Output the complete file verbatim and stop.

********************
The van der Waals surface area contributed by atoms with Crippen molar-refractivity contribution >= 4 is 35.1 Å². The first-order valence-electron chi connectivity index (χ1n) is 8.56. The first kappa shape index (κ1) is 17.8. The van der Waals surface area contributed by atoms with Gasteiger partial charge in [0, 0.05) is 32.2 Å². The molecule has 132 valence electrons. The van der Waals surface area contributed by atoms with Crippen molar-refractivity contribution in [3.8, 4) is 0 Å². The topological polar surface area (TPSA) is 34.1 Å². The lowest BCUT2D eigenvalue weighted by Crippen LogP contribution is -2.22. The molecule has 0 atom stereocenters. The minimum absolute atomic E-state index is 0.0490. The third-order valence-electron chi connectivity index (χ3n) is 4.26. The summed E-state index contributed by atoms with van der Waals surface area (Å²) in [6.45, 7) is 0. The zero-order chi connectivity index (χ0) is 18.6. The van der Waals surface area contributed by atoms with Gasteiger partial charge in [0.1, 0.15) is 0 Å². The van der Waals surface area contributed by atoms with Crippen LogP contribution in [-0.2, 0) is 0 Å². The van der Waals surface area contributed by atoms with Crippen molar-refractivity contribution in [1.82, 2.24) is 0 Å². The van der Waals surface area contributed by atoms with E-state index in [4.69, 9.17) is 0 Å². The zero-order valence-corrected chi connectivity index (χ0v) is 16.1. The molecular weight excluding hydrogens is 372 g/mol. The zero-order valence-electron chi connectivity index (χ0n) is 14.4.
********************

The van der Waals surface area contributed by atoms with Crippen molar-refractivity contribution >= 4 is 35.1 Å². The first-order valence-electron chi connectivity index (χ1n) is 8.56. The first kappa shape index (κ1) is 17.8. The van der Waals surface area contributed by atoms with Gasteiger partial charge in [0, 0.05) is 32.2 Å². The molecule has 132 valence electrons. The van der Waals surface area contributed by atoms with Crippen molar-refractivity contribution in [3.8, 4) is 0 Å². The topological polar surface area (TPSA) is 34.1 Å². The lowest BCUT2D eigenvalue weighted by Crippen LogP contribution is -2.22. The molecule has 0 atom stereocenters. The minimum absolute atomic E-state index is 0.0490. The third-order valence-electron chi connectivity index (χ3n) is 4.26. The summed E-state index contributed by atoms with van der Waals surface area (Å²) in [6.45, 7) is 0. The zero-order chi connectivity index (χ0) is 18.6. The van der Waals surface area contributed by atoms with Gasteiger partial charge in [0.1, 0.15) is 0 Å². The van der Waals surface area contributed by atoms with Crippen LogP contribution in [-0.2, 0) is 0 Å². The van der Waals surface area contributed by atoms with Crippen molar-refractivity contribution in [1.82, 2.24) is 0 Å². The van der Waals surface area contributed by atoms with E-state index in [4.69, 9.17) is 0 Å². The zero-order valence-corrected chi connectivity index (χ0v) is 16.1. The molecular weight excluding hydrogens is 372 g/mol. The zero-order valence-electron chi connectivity index (χ0n) is 14.4.